Concern among market participants over the ongoing outbreak of the COVID-19 virus appears to have spread from simply a short-term reduction in demand for petroleum products within certain Chinese provinces to a broader, though still short-term, impact beyond hydrocarbon consumption. Accordingly, the initial equity market impact was largely concentrated among energy-related equities but has spread to broad markets globally.
We believe the fundamental backdrop for the energy sector and midstream equities is much less scary than the price collapse just experienced. From a macro perspective, early data from the oil markets indicate global demand contracted about 2 million barrels per day during February, or about 2%. Therefore, based on a gradual recovery in demand, early estimates are starting to migrate towards full-year global demand growth of approximately 500,000 barrels per day, down sharply from original (pre-virus) expectations, but growth nonetheless. And, importantly, the US remains poised to supply this growing demand and holds ample storage capacity which could see increased utilization in the near term. Obviously, energy infrastructure, or midstream, assets are also required to meet the logistical challenge of bringing these volumes to export locations, storing, and loading them on internationally bound vessels, and thus midstream throughput growth remains well-positioned.
Despite the equity market volatility, we believe the underlying midstream business remains robust. In fact, fourth quarter earnings season is nearing completion and results are beating expectations and growth is solid. Through the end of February, 53 sector participants have reported fourth quarter financial results with EBITDA, or Earnings Before Interest, Taxes, Depreciation and Amortization, coming in 1.1% higher than consensus estimates and 7.1% higher than the preceding quarter.1 Further, distribution coverage for midstream entities is approximately 1.5x, and we estimate the sector’s free cash flow (FCF) yield to grow from about 3% in 2019 to approximately 6% in 2020.2 With an increase in FCF yield, we estimate more companies may initiate equity repurchase programs, which could help provide equity price appreciation. As a prelude to repurchase programs, there has been a marked increase in insider buying as management teams likely recognize that valuations are attractive with price-to-discretionary cash flow (a midstream energy metric that is comparable to price-to-earnings ratio) now at 6.6x as compared with the five-year average of 11.1x and near financial crisis lows.3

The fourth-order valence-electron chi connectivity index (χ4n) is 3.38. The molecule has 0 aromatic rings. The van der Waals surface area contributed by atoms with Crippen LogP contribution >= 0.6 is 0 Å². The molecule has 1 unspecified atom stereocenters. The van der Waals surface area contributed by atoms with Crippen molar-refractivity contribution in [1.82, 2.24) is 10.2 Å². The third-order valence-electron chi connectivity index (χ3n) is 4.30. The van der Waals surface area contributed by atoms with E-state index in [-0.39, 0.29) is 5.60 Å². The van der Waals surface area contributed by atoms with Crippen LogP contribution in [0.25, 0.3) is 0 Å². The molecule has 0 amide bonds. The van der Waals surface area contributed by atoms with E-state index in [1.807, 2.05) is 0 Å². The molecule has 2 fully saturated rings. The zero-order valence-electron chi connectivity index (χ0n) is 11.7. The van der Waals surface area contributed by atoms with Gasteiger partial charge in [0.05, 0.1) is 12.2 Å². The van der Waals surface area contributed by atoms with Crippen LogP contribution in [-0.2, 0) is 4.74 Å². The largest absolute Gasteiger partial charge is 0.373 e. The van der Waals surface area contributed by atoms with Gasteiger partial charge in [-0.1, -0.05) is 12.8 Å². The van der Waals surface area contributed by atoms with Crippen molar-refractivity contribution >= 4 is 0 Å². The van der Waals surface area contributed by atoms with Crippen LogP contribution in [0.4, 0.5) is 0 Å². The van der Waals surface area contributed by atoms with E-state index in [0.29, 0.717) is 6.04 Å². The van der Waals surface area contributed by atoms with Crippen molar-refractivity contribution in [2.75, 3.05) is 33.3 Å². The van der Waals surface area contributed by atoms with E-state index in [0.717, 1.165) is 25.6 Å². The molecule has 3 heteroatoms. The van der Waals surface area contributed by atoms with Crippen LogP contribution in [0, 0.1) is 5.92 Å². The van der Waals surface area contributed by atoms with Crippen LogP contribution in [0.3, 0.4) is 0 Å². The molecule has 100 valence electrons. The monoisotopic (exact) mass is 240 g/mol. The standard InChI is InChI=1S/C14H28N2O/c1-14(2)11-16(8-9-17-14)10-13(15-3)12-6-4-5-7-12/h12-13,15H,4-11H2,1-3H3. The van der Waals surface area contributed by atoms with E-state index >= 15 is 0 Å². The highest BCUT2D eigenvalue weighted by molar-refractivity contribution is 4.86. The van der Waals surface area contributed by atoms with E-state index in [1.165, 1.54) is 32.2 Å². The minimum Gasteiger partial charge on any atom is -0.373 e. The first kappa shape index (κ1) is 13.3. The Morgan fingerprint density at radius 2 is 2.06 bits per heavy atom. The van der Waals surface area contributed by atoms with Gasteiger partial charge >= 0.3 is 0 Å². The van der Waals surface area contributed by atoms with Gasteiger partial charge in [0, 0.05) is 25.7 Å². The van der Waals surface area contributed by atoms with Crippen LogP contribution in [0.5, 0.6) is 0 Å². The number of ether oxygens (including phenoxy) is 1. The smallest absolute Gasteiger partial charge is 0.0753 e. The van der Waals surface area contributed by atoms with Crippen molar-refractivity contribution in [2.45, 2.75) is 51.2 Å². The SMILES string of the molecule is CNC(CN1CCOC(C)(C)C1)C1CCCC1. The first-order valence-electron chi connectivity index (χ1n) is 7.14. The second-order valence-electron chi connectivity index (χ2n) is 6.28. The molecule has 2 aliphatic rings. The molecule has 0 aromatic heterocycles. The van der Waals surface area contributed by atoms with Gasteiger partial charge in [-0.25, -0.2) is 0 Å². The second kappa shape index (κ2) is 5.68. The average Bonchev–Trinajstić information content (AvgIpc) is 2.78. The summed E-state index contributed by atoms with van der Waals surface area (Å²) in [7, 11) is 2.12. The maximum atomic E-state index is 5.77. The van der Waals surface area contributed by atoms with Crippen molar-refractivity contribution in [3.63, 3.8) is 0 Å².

In our opinion, in late 2019 energy and midstream equities succumbed to a painful combination of de-risking, tax-loss selling, and apathy for still out-of-favor subsectors, leaving midstream MLP valuations at historic lows. While a recovery began in December, it was derailed by the COVID-19 outbreak. We believe much of the pressure we are seeing today is general, panicked de-risking, likely exacerbated by certain holders that utilize leverage and would be forced to sell.
1 Source: Company reports and Invesco SteelPath estimates, as of 2/28/20
2 Source: Invesco SteelPath estimates and Wells Fargo Securities, as of 2/28/20
3 Source: Invesco SteelPath estimates and Wells Fargo Securities, as of 2/28/20
The opinions referenced above are those of the author as of March 3, 2020. These comments should not be construed as recommendations, but as an illustration of broader themes. Forward-looking statements are not guarantees of future results. They involve risks, uncertainties and assumptions; there can be no assurance that actual results will not differ materially from expectations.
Energy infrastructure MLPs are subject to a variety of industry specific risk factors that may adversely affect their business or operations, including those due to commodity production, volumes, commodity prices, weather conditions, terrorist attacks, etc. They are also subject to significant federal, state and local government regulation.